When Denise Cherry, 32, started at San Francisco-based interiors firm Studio O+A in 2005, it was a six-to-eight-person shop. She was the intern. Fast-forward 10 years: Cherry has risen to become the studio's principal interior designer and director of design, driving a project portfolio that now encompasses a parade of innovative, one-of-a-kind office spaces for some of most successful tech companies in the Bay Area, including Facebook, Yelp, Evernote, and Uber, to name a few.
Daughter to an architect father, Cherry used to leave office visits insisting, "I am never going to become an architect." Designing spaces, it seems, was a fate she couldn't escape. Though Cherry started off as an anthropology major at New York University, she soon craved more creative expression, and quickly transferred to an art school in San Francisco. She originally intended to study graphic design, but a single interior design class became her homecoming; she embraced her gift for seeing and understanding the world in 3D. After an internship at the design magazine Surface, she interned at O+A and has stayed there ever since, putting in her "10,000 hours" (a "rule of success" popularized by writer Malcolm Gladwell) several times over.
↑ Cherry describes Facebook's Palo Alto office, which O+A completed in 2009, as a "watershed moment" for the company. Facebook, she says, was the first project that reflected her vision of creating spaces that are so completely tailored for the client that they essentially "can't be subleased." Facebook necessitated a completely new approach, one that required digging deep into company culture. After regularly convening with Facebook advisory committees and directly polling Facebook employees on design decisions, Cherry's team came up with what you see above. It's marked by walls where workers can write and draw on freely, a lab with prototyping equipment, and flexible furniture arrangements.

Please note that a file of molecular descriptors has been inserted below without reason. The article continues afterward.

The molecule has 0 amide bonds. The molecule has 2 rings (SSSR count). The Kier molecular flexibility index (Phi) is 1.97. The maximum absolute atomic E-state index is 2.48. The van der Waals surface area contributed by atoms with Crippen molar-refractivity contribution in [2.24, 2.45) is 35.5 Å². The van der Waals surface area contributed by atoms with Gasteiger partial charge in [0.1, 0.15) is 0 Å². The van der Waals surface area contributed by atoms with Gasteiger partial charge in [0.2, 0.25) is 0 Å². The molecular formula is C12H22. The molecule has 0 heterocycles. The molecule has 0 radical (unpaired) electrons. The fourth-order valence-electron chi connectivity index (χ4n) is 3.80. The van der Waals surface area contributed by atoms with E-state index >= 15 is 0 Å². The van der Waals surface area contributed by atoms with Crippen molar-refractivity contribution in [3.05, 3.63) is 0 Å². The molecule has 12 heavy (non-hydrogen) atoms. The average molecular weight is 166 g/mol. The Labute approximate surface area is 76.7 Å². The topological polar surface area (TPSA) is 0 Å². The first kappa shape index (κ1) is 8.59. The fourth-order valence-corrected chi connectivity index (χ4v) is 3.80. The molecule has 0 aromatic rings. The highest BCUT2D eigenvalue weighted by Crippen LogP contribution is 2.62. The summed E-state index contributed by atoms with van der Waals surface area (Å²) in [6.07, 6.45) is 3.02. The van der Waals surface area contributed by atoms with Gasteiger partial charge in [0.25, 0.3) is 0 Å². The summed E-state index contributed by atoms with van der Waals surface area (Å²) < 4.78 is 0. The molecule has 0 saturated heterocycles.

While the spaces are tailored, the design approach, which usually starts with a slew of meetings with the company's founders and executives, is the same. It's in fact how the firm is able to work on several brands at the same time and deliver distinct results. Take, for example, the new offices of Yelp, Cisco, and Uber (below), which were completed simultaneously within the last two years.
↑ In designing the headquarters for taxi/ride-sharing company Uber, Cherry distilled the brand's "populist luxury" into the design. Here, high-end walnut and copper finishes rub up against raw steel and plastic. The resulting space highlights Uber's ethos: bon vivant service from a company that's not afraid to—ahem—play dirty to succeed.
↑ For prolific review site Yelp, O+A created an interconnected vertical "neighborhood" in a historic Art Deco building. In addition to the general huggable-lumberjack decor—that is, interiors marked by cozy-industrial stuff like reclaimed wood and heavy brick—each level of the office features a "magnet destination" intended to draw in the other floors. An example: a lobby in the style of a vintage general store or a coffee bar proffering (what else?) artisanal hot beverages.
↑ And for information-technology giant Cisco's headquarters, Cherry's team focused on turning mundane objects like cables into "things of beauty," especially in light of the company's recent acquisition of Meraki, a startup that manufactures elegant wireless routers.
Besides, there are bigger workplace design concerns that won't be solved by any number of slides (or rope swings, for that matter, now in operation at Google's new Mexico headquarters). For one, Cherry and O+A are now challenging the very starting point for so many modern offices: the idea that an open-plan space will work best.
"You really are seeing the pendulum swing against open office a bit," says Cherry. A lot of O+A clients, who currently occupy very open, very efficient trading room-style spaces, are now realizing that "collaboration for collaboration's sake" just doesn't make sense—that although people want to work with their team and be a part of a larger whole, they don't want it at the expense of having their every little move on full view.
Cherry says the workplaces O+A is designing are evolving. Yes, employees can still have open, small work stations, but there's definitely a need for spaces where people can "tuck away and focus." She explains that whereas a year to two ago, design schemes typically involved just desks, conference rooms, a media/lounge area, and maybe some enclosed offices, now they're a more varied landscape with 10 to 15 types of spaces.
And for all the cutting-edge work transpiring in these tech companies, the efficient integration of technology itself is still a widespread challenge for office design. "I personally have never seen an office space done very well with technology," she says. She believes that the minute employees start fumbling for the right cables, screens, or other equipment is the minute they're distracted from the task at hand. So in the next few years, Cherry also hopes to complete a project that gets closer to the "office of the future," where technology use is truly seamless.
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